Have you ever thought about learning Linux? Only to stop short after a bit of exploring. Too intimidating? Difficult to get started.
I’ve felt that way many times. But then I had a need that required Linux. Had to have it working to solve a pressing problem, And I did not want to dedicate a computer just for the cause.
Hard drive partitioning came to mind. Dual booting to either Windows or Linux. Messy for sure. Definitely not portable from one computer to another. There had to be a better way.
The answer was simple…
Setup a Linux distribution on a USB stick. Boot to Linux with the stick installed, boot to Windows with the stick removed .
<strong>Windows remains intact. With this approach, nothing is installed on the computer. </strong>
Hmmm. But how do you set it up? And after that, how to you write, compile and execute programs? Sounds complicated.
It’s not. Here is a quick and easy way to set things up….
What you need for this guide:
- x386 based PC capable of running Windows OS
- USB stick with 4GB capacity or more
We start with the blank USB stick. Then head over to this site to download a copy of “Puppy Linux”. For this setup, we are going to use Puppy Linux, a light-weight distribution that is easy-to-use, perfect for a first-time user.
To download the software, first click on the “Select Distribution” pull-down and scroll down to “Puppy”. I recommend selection of the “Tahrup” option from the list. The “release announcement” link will provide access to the download. You will need 2 files;
- The ISO image
- The “devx” SFS file. This contains the compiler and other software tools
You can get both of these files at this site.
Great, now you just need to get the USB installer program and your ready to put it all together. Pick up your copy here.
The installation is simple. Just install your USB stick and start the installer program. The start up screen will provide 3 easy-to-follow instruction steps.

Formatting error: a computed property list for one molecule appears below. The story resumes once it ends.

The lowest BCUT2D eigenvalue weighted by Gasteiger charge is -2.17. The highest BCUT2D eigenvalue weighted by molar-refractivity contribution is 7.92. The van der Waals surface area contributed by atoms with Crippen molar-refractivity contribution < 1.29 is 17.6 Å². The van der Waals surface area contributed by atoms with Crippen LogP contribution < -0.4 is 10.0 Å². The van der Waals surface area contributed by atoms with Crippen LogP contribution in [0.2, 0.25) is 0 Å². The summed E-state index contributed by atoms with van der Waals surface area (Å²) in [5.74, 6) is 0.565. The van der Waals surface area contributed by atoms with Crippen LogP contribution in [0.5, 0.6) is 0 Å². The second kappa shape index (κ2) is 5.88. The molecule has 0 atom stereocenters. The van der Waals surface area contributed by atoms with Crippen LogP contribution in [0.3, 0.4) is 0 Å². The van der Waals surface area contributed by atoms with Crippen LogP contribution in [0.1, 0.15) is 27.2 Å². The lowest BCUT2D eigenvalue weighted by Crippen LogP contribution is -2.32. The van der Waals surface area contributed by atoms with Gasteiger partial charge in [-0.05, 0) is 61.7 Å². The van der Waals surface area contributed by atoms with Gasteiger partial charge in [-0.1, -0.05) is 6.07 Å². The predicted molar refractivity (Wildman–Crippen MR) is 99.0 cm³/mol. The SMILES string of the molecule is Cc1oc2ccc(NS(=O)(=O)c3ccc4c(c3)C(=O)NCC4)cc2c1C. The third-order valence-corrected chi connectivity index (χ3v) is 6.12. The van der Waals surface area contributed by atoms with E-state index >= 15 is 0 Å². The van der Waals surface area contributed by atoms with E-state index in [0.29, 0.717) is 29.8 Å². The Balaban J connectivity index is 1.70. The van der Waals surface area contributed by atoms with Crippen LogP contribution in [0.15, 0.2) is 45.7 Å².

- Select the distribution (Select “Puppy”)
- Select the iso file (from the folder that has the downloaded ISO image)
- Select the USB stick drive letter.
Once this is complete, simply copy the downloaded “devx” SFS file to the root folder of the USB stick. You are now just one step away from completing the setup. All that remains is configuring Linux to startup with the software development tools active.
All you need to do is reboot your computer with the USB stick attached and the PC set to boot first from the USB drive. The start screen should look similar to this…
Congratulations on making it this far.
You have successfully booted up to the Linux OS. But have no fear, nothing has been written to your hard-drive. You can return to your normal PC configuration at anytime by rebooting with the USB stick removed.
Now, on to the task at hand…
Starting up Linux with the development tool set.
Good news is that you only need to do this once. First, click on the menu in the lower left hand of the start-up screen, selecting:
Then click on the “Startup Icon
Next, select the “SFS-packages” tab and click on the icon labeled:
“Choose which extra SFS files to load at bootup”
The file “devx_tahr_6.0.2.sfs”, the file you put in the USB root folder, should be listed on the left. Select it and click on the “Add” button.
Click “OK” to complete the SFS package at startup selection.
Now close all the open windows and reboot Linux from the menu.
Everything is in place to create and execute programs now. To test this setup, let’s code and run the classic “Hello World!” program…